fund risk/return summaries. The proposed amendments are intended to improve the data’s quality, benefiting investor, other market participants, and other data users, and to decrease, over time, the cost of preparing the data for submission to the Commission. The proposed amendments would also eliminate the requirement for filers to post InteractiveData Files on their websites and terminate the Commission’s voluntary program forthe submission of financial statement information interactive data that is currently available only to investment companies and certain other entities.
Comments should be received by May 16, 2017.
Comments maybe submitted by any of the following methods:
Use the Commission’s Internet comment form
Send an e-mail to firstname.lastname@example.org. Please include File Number S7-2-03-17 on the subject line; or
Use the Federal eRulemaking Portal (http://www.regulations.gov). Follow the instructions for submitting comments.
Not only is the process more efficient for companies, but it also promises to address errors and inconsistencies that have resulted from having dual processes that have very different appearances, one of which is scrutinized by auditors while the other is not. “The best solution to this problem is inline XBRL,” says Singh. Inline XBRL will produce a single document that’s readable both by machines and by the human eye. “A lot of the errors you see today, we believe, will go away.”
That’s true, but only to a point, says Mike Starr, vice president for government and regulatory affairs at Workiva, which provides filing technology and solutions to companies. He’s also a former deputy chief accountant at the SEC. He’s a fan of the SEC’s proposal to require inline XBRL because for companies that don’t rely on outside providers to do their XBRL tagging for them, the use of inline XBRL will assure the printed financial statement and the digital tagging will be consistent.
“The thing it won’t resolve,” says Starr, “is the tagging of financial data across companies is inconsistent.”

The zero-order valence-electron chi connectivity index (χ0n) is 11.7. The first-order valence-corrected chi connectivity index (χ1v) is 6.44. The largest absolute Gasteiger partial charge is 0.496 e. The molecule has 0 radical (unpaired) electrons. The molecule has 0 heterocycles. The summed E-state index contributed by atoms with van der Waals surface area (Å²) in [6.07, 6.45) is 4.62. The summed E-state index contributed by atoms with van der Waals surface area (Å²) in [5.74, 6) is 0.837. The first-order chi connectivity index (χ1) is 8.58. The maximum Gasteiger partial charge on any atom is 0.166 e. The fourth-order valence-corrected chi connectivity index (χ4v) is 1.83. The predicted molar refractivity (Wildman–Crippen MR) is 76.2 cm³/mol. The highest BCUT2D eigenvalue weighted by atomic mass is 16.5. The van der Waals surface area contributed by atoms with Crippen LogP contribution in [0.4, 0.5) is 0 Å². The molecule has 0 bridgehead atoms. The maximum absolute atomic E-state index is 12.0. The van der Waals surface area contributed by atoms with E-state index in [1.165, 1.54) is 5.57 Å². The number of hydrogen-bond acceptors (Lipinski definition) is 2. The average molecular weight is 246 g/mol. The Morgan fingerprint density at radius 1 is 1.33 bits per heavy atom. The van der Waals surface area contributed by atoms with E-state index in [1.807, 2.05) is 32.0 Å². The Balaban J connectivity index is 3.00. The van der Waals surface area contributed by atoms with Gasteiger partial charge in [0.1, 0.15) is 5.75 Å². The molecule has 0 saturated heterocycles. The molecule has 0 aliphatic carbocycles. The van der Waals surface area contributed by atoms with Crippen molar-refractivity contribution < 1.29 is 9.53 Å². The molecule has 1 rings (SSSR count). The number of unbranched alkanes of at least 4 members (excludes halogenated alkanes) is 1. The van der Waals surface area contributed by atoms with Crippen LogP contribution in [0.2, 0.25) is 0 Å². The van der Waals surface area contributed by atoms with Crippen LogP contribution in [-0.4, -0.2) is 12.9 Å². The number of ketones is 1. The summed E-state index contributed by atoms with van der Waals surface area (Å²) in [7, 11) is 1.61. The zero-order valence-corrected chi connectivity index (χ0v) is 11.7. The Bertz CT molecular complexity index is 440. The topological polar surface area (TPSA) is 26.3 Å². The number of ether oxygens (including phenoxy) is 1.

Companies use the GAAP Taxonomy to determine how to tag each piece of data in financial statements. The taxonomy is something like a dictionary, defining each piece of data distinctly, so a piece of data tagged by one company using a given element in the taxonomy is directly comparable across capital markets with all other companies using that same element. When companies encounter instances where they believe a piece of data is so specific that no element in the taxonomy accurately describes it, they can use extensions, or custom elements of their own making, to describe the data.
Early on in the submission of XBRL filings, company use of extensions was rampant, leading taxonomy developers and regulators to various means to try to narrow use of extensions and point companies to better use of appropriate tags to drive greater comparability. That’s an area that still needs more work, in Starr’s view.
“You’ll see companies use standard elements where another, for the same information, will use an extension,” says Starr. “Absent guidance that directs them otherwise, they will continue to tag financial statements the way they always have.”
In addition to his role at Workiva, Starr is a board member at XBRL US, a consortium working to drive digital data technology, and he chairs the XBRL Data Quality Committee. The committee is working on various initiatives it hopes will continue to drive greater consistency, which proponents hope will drive greater use of an acceptance of digital financial statement data.
With legislative measures already floated in recent years to exempt some companies from filing financial statements in digital formats—not to mention the current political environment calling for regulatory rollbacks—proponents face a ticking clock to prove the benefits of XBRL.